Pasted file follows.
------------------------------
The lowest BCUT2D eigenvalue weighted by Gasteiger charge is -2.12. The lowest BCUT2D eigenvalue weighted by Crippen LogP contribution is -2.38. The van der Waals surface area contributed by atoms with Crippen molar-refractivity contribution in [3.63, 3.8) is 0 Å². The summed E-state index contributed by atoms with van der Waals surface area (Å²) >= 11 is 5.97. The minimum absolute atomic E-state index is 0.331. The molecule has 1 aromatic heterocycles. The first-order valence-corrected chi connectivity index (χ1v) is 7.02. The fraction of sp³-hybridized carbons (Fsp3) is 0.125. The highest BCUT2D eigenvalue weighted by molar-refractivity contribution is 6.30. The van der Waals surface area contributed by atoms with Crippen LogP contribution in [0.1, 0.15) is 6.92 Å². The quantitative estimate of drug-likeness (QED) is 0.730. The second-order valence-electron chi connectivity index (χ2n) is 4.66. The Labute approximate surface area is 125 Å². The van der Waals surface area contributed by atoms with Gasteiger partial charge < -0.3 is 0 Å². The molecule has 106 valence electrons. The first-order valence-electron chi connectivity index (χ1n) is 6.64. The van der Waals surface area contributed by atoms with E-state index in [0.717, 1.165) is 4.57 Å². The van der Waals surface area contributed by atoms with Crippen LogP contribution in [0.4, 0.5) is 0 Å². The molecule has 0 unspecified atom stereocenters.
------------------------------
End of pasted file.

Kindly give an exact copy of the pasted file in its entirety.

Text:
The lowest BCUT2D eigenvalue weighted by Gasteiger charge is -2.12. The lowest BCUT2D eigenvalue weighted by Crippen LogP contribution is -2.38. The van der Waals surface area contributed by atoms with Crippen molar-refractivity contribution in [3.63, 3.8) is 0 Å². The summed E-state index contributed by atoms with van der Waals surface area (Å²) >= 11 is 5.97. The minimum absolute atomic E-state index is 0.331. The molecule has 1 aromatic heterocycles. The first-order valence-corrected chi connectivity index (χ1v) is 7.02. The fraction of sp³-hybridized carbons (Fsp3) is 0.125. The highest BCUT2D eigenvalue weighted by molar-refractivity contribution is 6.30. The van der Waals surface area contributed by atoms with Crippen LogP contribution in [0.1, 0.15) is 6.92 Å². The quantitative estimate of drug-likeness (QED) is 0.730. The second-order valence-electron chi connectivity index (χ2n) is 4.66. The Labute approximate surface area is 125 Å². The van der Waals surface area contributed by atoms with Gasteiger partial charge < -0.3 is 0 Å². The molecule has 106 valence electrons. The first-order valence-electron chi connectivity index (χ1n) is 6.64. The van der Waals surface area contributed by atoms with E-state index in [0.717, 1.165) is 4.57 Å². The van der Waals surface area contributed by atoms with Crippen LogP contribution in [0.4, 0.5) is 0 Å². The molecule has 0 unspecified atom stereocenters.